Victor Vasarely – his part in my Art Rising

Blanc / Black
Tic  /  Tac
Plip  /  Plop

The sounds of contrast that I hear when the works of Victor Vasarely are ‘viewed’ by my ears are linked to the motions I feel when seeing the shadows cast by clouds onto undulating hills.  As the shadows pass the grass and I try to capture their motion in some static moment with my linear experiments,  what looked good at a distance I tear away from its land reef and deposit on canvas as I miss the natural scene of landscape slipping by each time I avert my eye.

By tomorrow, today will be gone, whilst I sit and draw, I think, ‘why would the function of energy be to record and store when our Natural instinct is to look and look more?’

My natural instinct is to use time to think and use art to spark re-think.  For a few year, like any good Renaissance artist, I painted hundreds of scenes that recorded the historical and social.  Each scene however, like Blake’s infinity in a grain of sand,  created a drawing that, if I had allowed it, would have drawn me in like an adventure story without ending. I would still be painting my first canvas like some human fractal needing an ever thinner pencil point.

Pencil to pen:

N.B., pencil to pen is grey to black Noir / Black
At the point of ink, the thinking becomes thought, fixed as waterproof guidelines.
The drawing can be given life on display or can be put away.
It can be sold, grow old on a wall, and may seem to live its future unchanged, but the artist in Nature is at work trying to recycle its component parts. For me, that too is the art and in 2017 in the HoBB Gallery exhibition ‘Decay’s Not Rot’,  water, fire, wind, fungus and sunlight were all used as art tools on a stage usually crowded with art conservators.

Space – the biggest gap between knowing and learning
Life – the hardest trap

Exchange – the first start
Rearrange – the way of being

Victor – today’s weather
Vasarely – halves together

Once you can communicate,
Speak your worth.

Once you can draw,
Add your values.

Once you understand,

Some of the tracks to Belle Isle
Appear like petal falls,
Their gathered pattern
In ever-flux

Laws of wave and particle dance
Create a mind flow distraction
Whilst the Tick Tocks
The Plip Plops and
Life rocks
From each wake to sleep.

Never the parting heralded
Never the arrival stifled.

Heart  /  Soul


A circle of dots appear as animated
but blink, fast enough, and all are still.

A life seems punctuated by events
but live long enough and life becomes nil.

Vasarely would suggest that all is a plastic in motion
that we animate, along with all other energized forms.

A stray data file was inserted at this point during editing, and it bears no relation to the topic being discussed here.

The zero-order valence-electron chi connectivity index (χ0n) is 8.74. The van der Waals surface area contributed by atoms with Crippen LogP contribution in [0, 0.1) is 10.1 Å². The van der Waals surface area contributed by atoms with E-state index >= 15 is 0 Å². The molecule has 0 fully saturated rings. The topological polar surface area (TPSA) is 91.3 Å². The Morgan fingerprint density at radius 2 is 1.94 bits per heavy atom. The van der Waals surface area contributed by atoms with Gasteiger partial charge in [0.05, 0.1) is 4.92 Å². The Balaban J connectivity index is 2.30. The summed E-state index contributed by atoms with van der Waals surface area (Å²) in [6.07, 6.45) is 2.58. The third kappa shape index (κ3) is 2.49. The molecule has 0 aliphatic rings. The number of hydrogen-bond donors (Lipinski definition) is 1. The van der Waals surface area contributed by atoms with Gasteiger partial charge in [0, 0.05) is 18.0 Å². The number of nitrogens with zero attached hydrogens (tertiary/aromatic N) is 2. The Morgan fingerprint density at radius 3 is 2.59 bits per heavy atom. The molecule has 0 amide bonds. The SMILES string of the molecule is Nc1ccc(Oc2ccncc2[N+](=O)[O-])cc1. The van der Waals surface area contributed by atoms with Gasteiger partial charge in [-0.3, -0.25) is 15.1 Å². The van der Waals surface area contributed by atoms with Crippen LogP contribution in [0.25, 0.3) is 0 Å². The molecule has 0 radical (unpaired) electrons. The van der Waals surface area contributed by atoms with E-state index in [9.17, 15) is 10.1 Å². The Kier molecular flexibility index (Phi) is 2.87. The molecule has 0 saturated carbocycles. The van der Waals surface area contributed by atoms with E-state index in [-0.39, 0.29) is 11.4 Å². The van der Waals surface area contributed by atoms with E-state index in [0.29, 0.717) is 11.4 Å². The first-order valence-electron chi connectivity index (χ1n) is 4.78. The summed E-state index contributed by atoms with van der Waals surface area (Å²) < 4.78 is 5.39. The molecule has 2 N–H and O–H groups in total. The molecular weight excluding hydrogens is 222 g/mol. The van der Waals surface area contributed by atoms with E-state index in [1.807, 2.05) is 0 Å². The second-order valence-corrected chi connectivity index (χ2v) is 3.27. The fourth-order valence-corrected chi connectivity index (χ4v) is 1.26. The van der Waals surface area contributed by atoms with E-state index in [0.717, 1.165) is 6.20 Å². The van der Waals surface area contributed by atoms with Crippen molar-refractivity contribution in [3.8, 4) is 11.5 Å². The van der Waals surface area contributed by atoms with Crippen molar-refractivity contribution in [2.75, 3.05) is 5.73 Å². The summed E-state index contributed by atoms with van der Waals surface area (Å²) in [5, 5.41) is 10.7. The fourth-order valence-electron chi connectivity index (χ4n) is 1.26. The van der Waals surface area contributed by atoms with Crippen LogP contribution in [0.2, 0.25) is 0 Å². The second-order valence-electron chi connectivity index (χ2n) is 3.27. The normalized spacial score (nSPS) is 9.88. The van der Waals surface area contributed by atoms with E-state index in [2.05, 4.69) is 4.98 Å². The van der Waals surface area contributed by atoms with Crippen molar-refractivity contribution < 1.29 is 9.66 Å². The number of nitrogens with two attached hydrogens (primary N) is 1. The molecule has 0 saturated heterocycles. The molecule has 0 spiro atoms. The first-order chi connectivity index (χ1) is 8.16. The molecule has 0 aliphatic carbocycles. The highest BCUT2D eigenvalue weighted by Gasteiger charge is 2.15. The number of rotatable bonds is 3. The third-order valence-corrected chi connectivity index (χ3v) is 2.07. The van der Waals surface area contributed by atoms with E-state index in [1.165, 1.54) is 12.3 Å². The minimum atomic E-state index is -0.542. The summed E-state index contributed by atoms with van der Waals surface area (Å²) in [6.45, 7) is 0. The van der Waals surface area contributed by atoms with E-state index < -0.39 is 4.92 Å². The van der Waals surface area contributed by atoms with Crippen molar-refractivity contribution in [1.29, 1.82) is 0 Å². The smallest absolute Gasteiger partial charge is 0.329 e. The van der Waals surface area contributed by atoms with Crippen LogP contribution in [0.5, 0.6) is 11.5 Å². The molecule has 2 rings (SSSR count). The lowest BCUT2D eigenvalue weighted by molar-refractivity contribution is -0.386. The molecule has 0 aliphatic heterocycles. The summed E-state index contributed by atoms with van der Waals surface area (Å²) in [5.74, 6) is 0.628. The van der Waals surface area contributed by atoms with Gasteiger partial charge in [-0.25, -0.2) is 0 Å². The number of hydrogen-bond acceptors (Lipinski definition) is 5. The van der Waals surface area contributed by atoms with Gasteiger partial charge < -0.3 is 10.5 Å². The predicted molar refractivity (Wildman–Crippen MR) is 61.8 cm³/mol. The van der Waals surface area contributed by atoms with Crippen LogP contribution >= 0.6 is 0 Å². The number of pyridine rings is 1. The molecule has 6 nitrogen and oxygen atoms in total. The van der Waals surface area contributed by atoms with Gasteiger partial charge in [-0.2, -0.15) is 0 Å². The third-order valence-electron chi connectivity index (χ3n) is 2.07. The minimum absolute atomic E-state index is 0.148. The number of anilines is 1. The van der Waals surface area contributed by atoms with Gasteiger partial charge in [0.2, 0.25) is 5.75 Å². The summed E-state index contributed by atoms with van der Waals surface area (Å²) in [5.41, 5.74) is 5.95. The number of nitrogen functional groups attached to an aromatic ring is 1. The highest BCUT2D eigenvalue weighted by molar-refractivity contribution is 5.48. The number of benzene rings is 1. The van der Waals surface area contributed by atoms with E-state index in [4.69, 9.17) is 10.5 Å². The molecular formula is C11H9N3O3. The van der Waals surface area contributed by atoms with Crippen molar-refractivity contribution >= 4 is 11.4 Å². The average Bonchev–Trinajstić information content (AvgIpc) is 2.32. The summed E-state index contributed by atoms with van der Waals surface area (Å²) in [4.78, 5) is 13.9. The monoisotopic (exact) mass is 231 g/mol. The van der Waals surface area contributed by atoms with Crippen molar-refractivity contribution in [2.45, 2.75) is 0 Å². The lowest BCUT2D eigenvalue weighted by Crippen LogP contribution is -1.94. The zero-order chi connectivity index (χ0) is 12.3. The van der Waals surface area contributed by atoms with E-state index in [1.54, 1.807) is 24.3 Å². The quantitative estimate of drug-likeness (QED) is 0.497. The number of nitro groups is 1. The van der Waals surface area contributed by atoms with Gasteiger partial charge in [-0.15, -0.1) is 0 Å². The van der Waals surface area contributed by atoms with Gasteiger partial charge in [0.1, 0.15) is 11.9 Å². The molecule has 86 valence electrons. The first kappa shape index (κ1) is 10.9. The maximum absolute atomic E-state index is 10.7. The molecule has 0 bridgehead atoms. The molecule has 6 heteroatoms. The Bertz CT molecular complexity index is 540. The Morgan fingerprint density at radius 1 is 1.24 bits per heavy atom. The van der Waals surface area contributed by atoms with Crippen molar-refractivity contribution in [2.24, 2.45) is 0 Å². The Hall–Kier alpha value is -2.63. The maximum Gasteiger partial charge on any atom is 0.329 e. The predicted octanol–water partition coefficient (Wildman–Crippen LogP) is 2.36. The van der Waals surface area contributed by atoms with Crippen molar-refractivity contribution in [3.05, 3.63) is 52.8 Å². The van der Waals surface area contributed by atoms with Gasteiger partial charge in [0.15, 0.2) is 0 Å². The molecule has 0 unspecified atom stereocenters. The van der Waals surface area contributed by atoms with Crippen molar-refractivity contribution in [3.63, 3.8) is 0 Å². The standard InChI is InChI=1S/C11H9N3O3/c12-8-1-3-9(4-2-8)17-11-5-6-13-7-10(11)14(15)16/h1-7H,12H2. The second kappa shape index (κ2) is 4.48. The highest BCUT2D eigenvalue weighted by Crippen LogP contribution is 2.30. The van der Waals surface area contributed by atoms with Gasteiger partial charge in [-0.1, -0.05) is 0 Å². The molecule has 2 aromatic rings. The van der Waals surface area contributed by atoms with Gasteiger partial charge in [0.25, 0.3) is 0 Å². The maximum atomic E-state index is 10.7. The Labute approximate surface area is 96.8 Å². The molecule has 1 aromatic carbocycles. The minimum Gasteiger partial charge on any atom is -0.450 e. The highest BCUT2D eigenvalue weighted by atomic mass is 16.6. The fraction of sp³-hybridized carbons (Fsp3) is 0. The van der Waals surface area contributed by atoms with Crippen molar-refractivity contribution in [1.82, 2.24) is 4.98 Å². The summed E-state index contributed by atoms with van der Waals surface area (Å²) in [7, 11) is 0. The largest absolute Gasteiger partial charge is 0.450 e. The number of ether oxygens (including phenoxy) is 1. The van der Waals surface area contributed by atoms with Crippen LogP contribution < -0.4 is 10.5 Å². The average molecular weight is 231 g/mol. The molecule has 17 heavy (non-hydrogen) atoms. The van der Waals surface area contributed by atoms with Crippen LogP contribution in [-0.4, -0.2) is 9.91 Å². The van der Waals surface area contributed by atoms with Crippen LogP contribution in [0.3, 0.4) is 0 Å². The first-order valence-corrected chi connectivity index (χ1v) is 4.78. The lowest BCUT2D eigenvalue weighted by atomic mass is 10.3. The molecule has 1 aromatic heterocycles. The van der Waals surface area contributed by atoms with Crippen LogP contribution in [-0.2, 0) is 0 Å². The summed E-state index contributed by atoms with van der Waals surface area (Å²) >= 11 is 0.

A heart beat away.
Co-ordinated impulses set to rhythms
We eat to feed.

What we know we cannot say.
We just grow
To fit some need.

Further reading on Vasarely

Architecture Without Architects

This perspective sketch of a rural house for the Savery family of Shropshire, UK, left my studio recently, on its way to a planning meeting.

The project was a rare chance to create a series of presentation drawings for a caring builder who runs his own sawmill and who makes such a special effort to include feature timbers in his designs.

In my own projects, I draw only a few lines between sculpture and architecture. Instead of trying to “conquer” Nature as most modern architects do, I try to draw my designs out of their location. Here’s a ‘before’ and ‘after’ shot of some stone stairs I designed around future tree root growth. Layers of non-biodegradeable padding and airtex have been included to ‘direct’ growing roots back into the hillside to form a strong ‘footing’ against future high winds.





When designing your own garden feature or house,
the more attention you pay to detail,
the less problems you’ll have with it over time.

I sketch out every feature when designing a product, a landscape or an entire house. In my following house design for a US developer, I sketched out everything from garage flood defences, kitchen/bathroom/s layouts to carpet weaves and lighting. This is to get a full feeling for the home which develops from the house. In this way, each facet of my designwork holds true when combined.


Tomorrow Design

I usually sketch practical buildings that are buildable now using existing building materials and present technology.

When I do not need to be guided in this by my clients, I enjoy designing that which would be hard or difficult to construct using present technologies.  This is an example of a Moonbase created for a book on Space adventure:

If you are also interested, as I am, in the study of intuitive living, non-formal and non-classified communal architecture, I recommend the book “Architecture Without Architects” by Doctor Bernard Rudofsky who has written a number of other interesting books including ‘Are Clothes Modern’, ‘Streets For People’ and ‘The Unfashionable Human Body’.

Book Photo by kind permission of World of Water reference library. #cat.gja.000364